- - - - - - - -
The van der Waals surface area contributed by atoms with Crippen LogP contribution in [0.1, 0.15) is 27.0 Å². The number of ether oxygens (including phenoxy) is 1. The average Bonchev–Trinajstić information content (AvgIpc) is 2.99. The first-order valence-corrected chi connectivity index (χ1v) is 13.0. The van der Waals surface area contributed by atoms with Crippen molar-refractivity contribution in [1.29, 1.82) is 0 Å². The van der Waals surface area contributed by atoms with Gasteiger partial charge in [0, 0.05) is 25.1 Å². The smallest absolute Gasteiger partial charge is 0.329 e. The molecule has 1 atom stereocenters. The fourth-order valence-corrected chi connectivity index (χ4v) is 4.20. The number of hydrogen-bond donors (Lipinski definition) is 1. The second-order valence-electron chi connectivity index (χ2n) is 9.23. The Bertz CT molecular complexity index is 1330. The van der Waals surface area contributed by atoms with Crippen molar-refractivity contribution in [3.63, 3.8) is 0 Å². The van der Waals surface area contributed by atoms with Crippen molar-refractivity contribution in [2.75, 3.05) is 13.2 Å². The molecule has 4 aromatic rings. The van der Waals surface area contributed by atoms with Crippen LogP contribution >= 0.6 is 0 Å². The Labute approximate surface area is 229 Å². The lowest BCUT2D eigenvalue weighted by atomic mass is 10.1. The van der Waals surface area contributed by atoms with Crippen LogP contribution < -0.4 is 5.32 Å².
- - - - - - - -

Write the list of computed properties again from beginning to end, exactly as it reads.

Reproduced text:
The van der Waals surface area contributed by atoms with Crippen LogP contribution in [0.1, 0.15) is 27.0 Å². The number of ether oxygens (including phenoxy) is 1. The average Bonchev–Trinajstić information content (AvgIpc) is 2.99. The first-order valence-corrected chi connectivity index (χ1v) is 13.0. The van der Waals surface area contributed by atoms with Crippen molar-refractivity contribution in [1.29, 1.82) is 0 Å². The van der Waals surface area contributed by atoms with Gasteiger partial charge in [0, 0.05) is 25.1 Å². The smallest absolute Gasteiger partial charge is 0.329 e. The molecule has 1 atom stereocenters. The fourth-order valence-corrected chi connectivity index (χ4v) is 4.20. The number of hydrogen-bond donors (Lipinski definition) is 1. The second-order valence-electron chi connectivity index (χ2n) is 9.23. The Bertz CT molecular complexity index is 1330. The van der Waals surface area contributed by atoms with Crippen molar-refractivity contribution in [3.63, 3.8) is 0 Å². The van der Waals surface area contributed by atoms with Crippen molar-refractivity contribution in [2.75, 3.05) is 13.2 Å². The molecule has 4 aromatic rings. The van der Waals surface area contributed by atoms with Crippen LogP contribution >= 0.6 is 0 Å². The Labute approximate surface area is 229 Å². The lowest BCUT2D eigenvalue weighted by atomic mass is 10.1. The van der Waals surface area contributed by atoms with Crippen LogP contribution < -0.4 is 5.32 Å².